2014 Subaru Forester Limited Road Test Review

Simon Hill - CAP staff
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Subaru has a very successful formula with its Forester crossover, so it is understandable that the company has tended to make evolutionary rather than revolutionary changes to the design. In this sense, the fourth generation Forester is unsurprising: another evolutionary step in the Forester bloodline. But underneath the slightly softer, more rounded (and more spacious) bodywork, and beyond the restyled, upgraded interior, this new Forester does indeed offer up some significant mechanical changes aimed at increasing fuel economy and performance.

Key among these changes is a pair of new transmissions and a new performance engine option. The base engine, a 2.5-litre four-cylinder boxer that delivers 170 horsepower and 174 lb-ft of torque, carries over from the previous generation car. But instead of the previous choice of a five-speed manual or four-speed automatic transmission, you now get the choice of a six-speed manual or an automatic CVT (continuously variable transmission). The new performance engine option, available in Forester XT models, is a twin-scroll turbocharged, directed injected 2.0-litre boxer that punches out 250 horsepower and 258 lb-ft of torque. This engine comes standard with an upgraded version of the automatic CVT.

My test car was a 2.5i Limited model so I wasn't able to try out the new engine, but I was able to test the new CVT transmission. There are no real surprises here: the transmission delivers seamless (if perhaps slightly droning) acceleration during normal operation, and in all but the base model offers a Sport manual mode with paddle shifters and six virtual gears. I found the manual mode useful when I wanted to keep the engine revs up in corners and such, but the virtual gearshifts certainly aren't as crisp feeling as you get with a conventional automatic.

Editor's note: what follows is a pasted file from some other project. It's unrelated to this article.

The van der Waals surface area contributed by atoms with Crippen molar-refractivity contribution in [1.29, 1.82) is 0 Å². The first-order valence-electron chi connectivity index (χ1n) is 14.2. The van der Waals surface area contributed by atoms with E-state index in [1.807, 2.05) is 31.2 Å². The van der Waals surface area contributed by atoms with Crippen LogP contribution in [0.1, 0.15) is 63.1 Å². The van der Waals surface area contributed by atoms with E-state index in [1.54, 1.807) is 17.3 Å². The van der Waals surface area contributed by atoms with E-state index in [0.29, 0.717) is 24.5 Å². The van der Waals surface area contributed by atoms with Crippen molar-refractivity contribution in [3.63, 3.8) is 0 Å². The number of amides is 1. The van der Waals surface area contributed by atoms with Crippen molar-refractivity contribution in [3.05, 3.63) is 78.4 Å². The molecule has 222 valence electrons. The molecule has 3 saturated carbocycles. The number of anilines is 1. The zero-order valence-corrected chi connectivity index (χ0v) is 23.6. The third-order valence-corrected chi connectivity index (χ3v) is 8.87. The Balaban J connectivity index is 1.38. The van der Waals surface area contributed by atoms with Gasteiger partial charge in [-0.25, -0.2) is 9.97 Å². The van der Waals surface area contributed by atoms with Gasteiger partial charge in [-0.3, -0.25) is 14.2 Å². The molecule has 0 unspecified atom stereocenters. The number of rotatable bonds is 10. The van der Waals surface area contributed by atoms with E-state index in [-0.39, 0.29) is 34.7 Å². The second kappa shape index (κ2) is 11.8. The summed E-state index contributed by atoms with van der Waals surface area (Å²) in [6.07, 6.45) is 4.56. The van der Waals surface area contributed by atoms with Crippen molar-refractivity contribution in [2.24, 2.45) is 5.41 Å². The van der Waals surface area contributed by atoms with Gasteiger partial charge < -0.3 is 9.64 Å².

Where the CVT really pays off is in the fuel economy department, where the 2.5-litre Forester is rated 8.3 / 6.2 L/100km (city/hwy) with the CVT, versus 9.5 / 7.0 with the six-speed manual. Performance is relatively modest but the Forester still has plenty enough power for daily driving needs, with a 0-100 km/h acceleration time of around nine seconds.

Of course being a Subaru, all Foresters come equipped with the company's symmetrical full-time all-wheel drive system, which for 2014 gains a new X-mode for CVT-equipped models. The X-mode switch works at speeds below 40 km/h and adjusts various drivetrain parameters, changing the throttle response for better control, adjusting power output to the driving wheels and increasing clutch pressure in the AWD system, among other things. Combined with the Forester's high ground clearance and hill descent control this gives the Forester genuine light-duty off-road capability, and certainly makes it plenty capable on cottage roads and in poor weather. And while the Forester may not take to the wilds quite like some of the more off-road oriented SUVs out there, in return it delivers crisper, more controlled handling than taller SUVs and crossovers can muster.